Tuesday, June 25, 2013

Complicated outcome in Commil v. Cisco

From the case Commil v. Cisco

Of the issues on appeal:

Cisco appeals the district court decision on several
First, Cisco contends that an erroneous instruction
allowed the jury to find inducement based on mere
Second, Cisco argues that the district court
erroneously precluded Cisco from presenting evidence of
its good-faith belief of invalidity to show that it lacked the
requisite intent to induce infringement of the asserted
Third, Cisco argues that the district court abused
its discretion in granting a new trial and that the district
court violated the Seventh Amendment by granting a new
trial on certain issues, but not others.
Fourth, Cisco
claims the court erred in construing the term “short-range
communication protocol.”
Fifth, Cisco argues that there is
not substantial evidence to sustain the jury verdict on
Sixth, Cisco contends the claims are indefinite,
not enabled, and lacking adequate written description.

Finally, Cisco objects to the damages award on the
grounds that Commil’s royalty base violates the entire
market value rule.

Of the outcome: Because we remand for
a new trial, we do not reach the issues of infringement
and damages. Rather, we leave them to be decided by the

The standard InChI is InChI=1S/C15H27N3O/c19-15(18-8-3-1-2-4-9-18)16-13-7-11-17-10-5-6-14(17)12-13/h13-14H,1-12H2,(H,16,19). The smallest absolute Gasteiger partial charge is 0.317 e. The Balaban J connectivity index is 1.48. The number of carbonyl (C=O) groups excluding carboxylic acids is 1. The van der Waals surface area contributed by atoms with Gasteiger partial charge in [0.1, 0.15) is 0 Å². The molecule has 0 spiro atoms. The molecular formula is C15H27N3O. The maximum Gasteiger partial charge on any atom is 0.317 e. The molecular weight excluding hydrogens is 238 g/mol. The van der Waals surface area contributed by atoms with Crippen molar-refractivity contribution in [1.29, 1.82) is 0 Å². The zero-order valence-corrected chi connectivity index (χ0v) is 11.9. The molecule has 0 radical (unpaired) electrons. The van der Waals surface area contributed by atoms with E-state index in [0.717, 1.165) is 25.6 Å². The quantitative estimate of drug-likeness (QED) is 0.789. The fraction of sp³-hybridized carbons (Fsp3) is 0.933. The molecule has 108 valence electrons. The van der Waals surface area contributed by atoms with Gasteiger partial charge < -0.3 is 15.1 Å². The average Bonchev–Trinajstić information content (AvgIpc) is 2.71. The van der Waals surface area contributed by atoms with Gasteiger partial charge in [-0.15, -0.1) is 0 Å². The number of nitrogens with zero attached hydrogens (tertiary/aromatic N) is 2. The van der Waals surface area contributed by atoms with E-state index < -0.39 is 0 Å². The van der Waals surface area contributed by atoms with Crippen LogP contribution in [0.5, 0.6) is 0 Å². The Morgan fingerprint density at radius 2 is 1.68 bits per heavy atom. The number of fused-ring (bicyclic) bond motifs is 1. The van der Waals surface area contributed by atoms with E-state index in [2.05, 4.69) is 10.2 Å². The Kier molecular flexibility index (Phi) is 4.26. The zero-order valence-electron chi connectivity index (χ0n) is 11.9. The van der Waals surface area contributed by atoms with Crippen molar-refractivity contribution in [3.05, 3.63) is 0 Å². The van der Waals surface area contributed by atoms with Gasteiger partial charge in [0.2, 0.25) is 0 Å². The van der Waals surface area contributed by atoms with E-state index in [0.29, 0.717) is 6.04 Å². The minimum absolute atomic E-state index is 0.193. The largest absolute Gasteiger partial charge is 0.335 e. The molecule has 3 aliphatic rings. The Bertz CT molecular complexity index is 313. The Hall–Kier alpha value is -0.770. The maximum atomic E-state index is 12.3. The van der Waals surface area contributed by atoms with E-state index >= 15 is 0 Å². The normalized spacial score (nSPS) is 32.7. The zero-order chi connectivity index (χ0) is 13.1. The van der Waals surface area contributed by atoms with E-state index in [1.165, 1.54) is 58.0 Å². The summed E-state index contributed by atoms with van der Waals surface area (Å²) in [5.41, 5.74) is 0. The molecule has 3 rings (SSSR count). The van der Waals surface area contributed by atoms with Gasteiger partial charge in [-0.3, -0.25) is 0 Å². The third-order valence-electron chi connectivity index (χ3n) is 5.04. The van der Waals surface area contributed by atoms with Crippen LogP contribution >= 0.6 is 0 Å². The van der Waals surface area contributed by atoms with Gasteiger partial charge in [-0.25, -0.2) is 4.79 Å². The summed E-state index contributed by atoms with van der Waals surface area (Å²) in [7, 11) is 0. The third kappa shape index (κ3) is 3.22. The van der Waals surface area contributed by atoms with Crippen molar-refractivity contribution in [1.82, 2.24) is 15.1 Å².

district court in first instance.

Of the law surrounding the first issue:

Whether a jury
instruction on an issue of patent law is erroneous is a
matter of Federal Circuit law that is reviewed de novo.
Sulzer Textil A.G. v. Picanol N.V., 358 F.3d 1356, 1363
(Fed. Cir. 2004) (citing Advanced Display Sys., Inc. v.
Kent State Univ., 212 F.3d 1272, 1282 (Fed. Cir. 2000)).
We will set aside the jury verdict, “if the movant can
establish that ‘those instructions were legally erroneous,’
and that ‘the errors had prejudicial effect.’” Id. (citations

The outcome on the first issue:

With respect to
whether the induced acts constitute patent infringement,
it is clear that the jury was permitted to find induced
infringement based on mere negligence where knowledge
is required. This erroneous instruction certainly could
have changed the result. Facts sufficient to support a
negligence finding are not necessarily sufficient to support
a finding of knowledge. Accordingly, we vacate the
jury’s verdict on induced infringement and remand for a
new trial. Because we vacate the induced infringement
verdict upon which the damages award is based, we also
vacate the damages award.

Of the second point:

It is true, as the district court noted,
that we appear to have not previously determined whether